Jennifer Garner's early fall garden hobby bursts with abundant health benefits

 Jennifer Garner
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Jennifer Garner may be best associated with Hollywood's hills, but the actress spends much of her time further east on her rustic Oklahoma farm – the setting of her recent blackberry picking expedition.

Beyond her acting roles (most famously 13 Going on 30 and The Adam Project), Jennifer co-founded the organic baby food company Once Upon a Farm. Among her suppliers is Locust Grove, her 'favorite place' (according to her TikTok), which has been in her family for nearly a century.

The farm supplies Jennifer with fresh produce around the calendar, but most recently, she was seen foraging for berries via Instagram (below). And we've never seen the berry-picking process look quite so chic. But in all their tasty (and good-looking qualities), this fruit has unsurprising benefits for our health, too.

Like many homegrown fruits, the antioxidants, vitamins, and minerals found in blackberries make them a staple of a healthy lifestyle.

According to experts at WebMD, the fruit has antioxidants, such as anthocyanins, that have several anti-inflammatory and anti-microbial properties. Blackberries are also known to help combat diabetes and certain kinds of cancer. So, of course, we're tempted to follow in Jennifer's lead.

Here, horticulturist and botanical designer Nathan Heinrich explains the essentials behind the process.

'The good news is that blackberries are very easy to grow, and there are hundreds of different blackberry varieties,' he says. 'If you're like me and don't like to get a handful of thorns while tending and harvesting your berries, the good news is that you can buy thornless varieties.'

Before planting, however, Nathan reminds us that blackberries and raspberries are both 'brambles' that require the exact same care. 'What's true for one is also true for the other,' he notes.


As mentioned, Jennifer's farm is located in Oklahoma – a temperate, humid subtropical climate with frequent variations in weather daily and seasonally. This sunshine makes for beautiful blackberries, but if we live in shadier shades, our berries will grow even healthier.

'Most berries, blackberries included, love sunshine, but if you give them a few hours of dappled shade in the afternoon, especially in very hot climates, your fruit won't dry out, and your plants will be happier,' Nathan says. And, no matter our climate, he explains that giving our berry plants a support structure, such as a trellis, is always beneficial.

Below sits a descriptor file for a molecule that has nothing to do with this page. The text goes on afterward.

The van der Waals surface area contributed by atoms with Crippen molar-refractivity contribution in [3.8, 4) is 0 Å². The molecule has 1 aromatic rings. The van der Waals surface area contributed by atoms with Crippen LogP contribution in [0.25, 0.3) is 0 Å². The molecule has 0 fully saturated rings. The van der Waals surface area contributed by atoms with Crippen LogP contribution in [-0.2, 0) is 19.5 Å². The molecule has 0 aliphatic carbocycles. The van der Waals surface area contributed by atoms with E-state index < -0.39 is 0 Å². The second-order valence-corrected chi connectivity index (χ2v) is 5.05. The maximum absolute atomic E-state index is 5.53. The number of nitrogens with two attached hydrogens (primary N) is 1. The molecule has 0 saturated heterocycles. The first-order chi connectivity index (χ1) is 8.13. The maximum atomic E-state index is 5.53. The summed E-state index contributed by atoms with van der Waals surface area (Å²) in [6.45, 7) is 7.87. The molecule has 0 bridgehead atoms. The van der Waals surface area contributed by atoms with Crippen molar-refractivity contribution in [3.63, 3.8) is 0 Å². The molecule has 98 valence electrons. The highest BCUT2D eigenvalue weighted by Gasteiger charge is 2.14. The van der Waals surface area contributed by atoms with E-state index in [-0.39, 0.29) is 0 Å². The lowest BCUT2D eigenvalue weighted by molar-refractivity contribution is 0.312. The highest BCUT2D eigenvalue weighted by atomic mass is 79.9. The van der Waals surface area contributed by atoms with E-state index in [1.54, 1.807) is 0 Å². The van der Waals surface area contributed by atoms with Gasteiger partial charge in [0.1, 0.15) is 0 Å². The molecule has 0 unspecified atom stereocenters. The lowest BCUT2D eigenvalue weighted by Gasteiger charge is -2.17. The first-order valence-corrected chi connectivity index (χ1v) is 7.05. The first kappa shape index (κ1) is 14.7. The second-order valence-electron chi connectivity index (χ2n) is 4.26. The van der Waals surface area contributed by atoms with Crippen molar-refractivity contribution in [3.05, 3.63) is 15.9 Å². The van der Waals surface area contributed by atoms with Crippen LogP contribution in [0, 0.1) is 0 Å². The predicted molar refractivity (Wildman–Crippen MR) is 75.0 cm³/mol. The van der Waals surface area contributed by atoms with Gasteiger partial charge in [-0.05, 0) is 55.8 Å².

'A trellis is an excellent idea as they like to spread out in all directions, and their canes need some support,' he says. 'If let grow wild your berry canes will flop over root into the ground - sometimes this is actually a bonus because you will end up with extra berry plants.'


After planting in (preferably) acidic soil, Nathan recommends maintaining our berries with slow-release, balanced, organic fertilizers with plenty of nitrogen are ideal for blackberries. 'My personal favorite fertilizer is the Espoma Slow Release Organic Berry-Tone Plant Food for All Berries [available here on Amazon].

'Feed your berries generously 2 to 3 times during the growing season starting in early spring when new growth first appears,' he says.

'Because blackberries only produce fruit on new growth every year, it's important to make sure to feed them early to encourage as many shoots and branches as possible to ensure a bumper crop of berries in the late summer and early fall.'

Last, but certainly not least, knowing when to water plants is key to healthy blackberries.

'Many of the climbing and vining varieties of berries can survive without much watering if you live in a cool, rainy climate. However, if you live in a very hot climate, you will want to make sure that your berry plants stay well-watered and protected from the hot afternoon sun,' Nathan explains.

Will we have our own country-chic moment next fall? With these tips, we can follow in Jennifer Garner's lead, hat, or no hat included.